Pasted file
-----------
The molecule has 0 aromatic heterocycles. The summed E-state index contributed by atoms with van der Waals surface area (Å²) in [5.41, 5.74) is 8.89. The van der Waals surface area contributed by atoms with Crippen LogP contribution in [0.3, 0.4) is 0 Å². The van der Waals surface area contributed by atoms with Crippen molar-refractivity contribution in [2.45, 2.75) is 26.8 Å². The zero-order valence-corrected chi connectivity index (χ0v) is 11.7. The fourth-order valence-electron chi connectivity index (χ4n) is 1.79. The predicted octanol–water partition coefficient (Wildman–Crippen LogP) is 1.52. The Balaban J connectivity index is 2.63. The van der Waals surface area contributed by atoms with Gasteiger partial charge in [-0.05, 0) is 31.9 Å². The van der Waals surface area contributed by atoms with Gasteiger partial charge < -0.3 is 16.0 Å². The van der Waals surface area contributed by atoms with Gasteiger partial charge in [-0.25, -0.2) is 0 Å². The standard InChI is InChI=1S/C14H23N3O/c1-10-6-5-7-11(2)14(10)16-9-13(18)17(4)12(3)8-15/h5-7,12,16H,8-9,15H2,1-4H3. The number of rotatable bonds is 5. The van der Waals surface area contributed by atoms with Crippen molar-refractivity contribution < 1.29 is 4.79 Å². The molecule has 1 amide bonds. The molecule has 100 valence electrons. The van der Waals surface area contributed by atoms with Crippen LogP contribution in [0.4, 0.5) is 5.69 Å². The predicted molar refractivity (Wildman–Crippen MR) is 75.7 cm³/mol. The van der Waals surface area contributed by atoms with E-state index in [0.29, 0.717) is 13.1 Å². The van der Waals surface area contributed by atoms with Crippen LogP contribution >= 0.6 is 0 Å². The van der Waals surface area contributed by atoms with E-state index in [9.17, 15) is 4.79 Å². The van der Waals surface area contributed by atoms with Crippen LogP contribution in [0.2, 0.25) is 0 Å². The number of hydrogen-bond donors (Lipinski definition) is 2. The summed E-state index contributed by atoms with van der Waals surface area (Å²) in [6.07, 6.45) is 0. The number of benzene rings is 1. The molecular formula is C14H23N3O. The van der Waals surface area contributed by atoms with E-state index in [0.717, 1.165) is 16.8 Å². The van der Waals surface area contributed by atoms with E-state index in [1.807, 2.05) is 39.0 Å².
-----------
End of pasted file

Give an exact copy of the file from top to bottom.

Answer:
The molecule has 0 aromatic heterocycles. The summed E-state index contributed by atoms with van der Waals surface area (Å²) in [5.41, 5.74) is 8.89. The van der Waals surface area contributed by atoms with Crippen LogP contribution in [0.3, 0.4) is 0 Å². The van der Waals surface area contributed by atoms with Crippen molar-refractivity contribution in [2.45, 2.75) is 26.8 Å². The zero-order valence-corrected chi connectivity index (χ0v) is 11.7. The fourth-order valence-electron chi connectivity index (χ4n) is 1.79. The predicted octanol–water partition coefficient (Wildman–Crippen LogP) is 1.52. The Balaban J connectivity index is 2.63. The van der Waals surface area contributed by atoms with Gasteiger partial charge in [-0.05, 0) is 31.9 Å². The van der Waals surface area contributed by atoms with Gasteiger partial charge < -0.3 is 16.0 Å². The van der Waals surface area contributed by atoms with Gasteiger partial charge in [-0.25, -0.2) is 0 Å². The standard InChI is InChI=1S/C14H23N3O/c1-10-6-5-7-11(2)14(10)16-9-13(18)17(4)12(3)8-15/h5-7,12,16H,8-9,15H2,1-4H3. The number of rotatable bonds is 5. The van der Waals surface area contributed by atoms with Crippen molar-refractivity contribution < 1.29 is 4.79 Å². The molecule has 1 amide bonds. The molecule has 100 valence electrons. The van der Waals surface area contributed by atoms with Crippen LogP contribution in [0.4, 0.5) is 5.69 Å². The predicted molar refractivity (Wildman–Crippen MR) is 75.7 cm³/mol. The van der Waals surface area contributed by atoms with E-state index in [0.29, 0.717) is 13.1 Å². The van der Waals surface area contributed by atoms with Crippen LogP contribution >= 0.6 is 0 Å². The van der Waals surface area contributed by atoms with E-state index in [9.17, 15) is 4.79 Å². The van der Waals surface area contributed by atoms with Crippen LogP contribution in [0.2, 0.25) is 0 Å². The number of hydrogen-bond donors (Lipinski definition) is 2. The summed E-state index contributed by atoms with van der Waals surface area (Å²) in [6.07, 6.45) is 0. The number of benzene rings is 1. The molecular formula is C14H23N3O. The van der Waals surface area contributed by atoms with E-state index in [0.717, 1.165) is 16.8 Å². The van der Waals surface area contributed by atoms with E-state index in [1.807, 2.05) is 39.0 Å².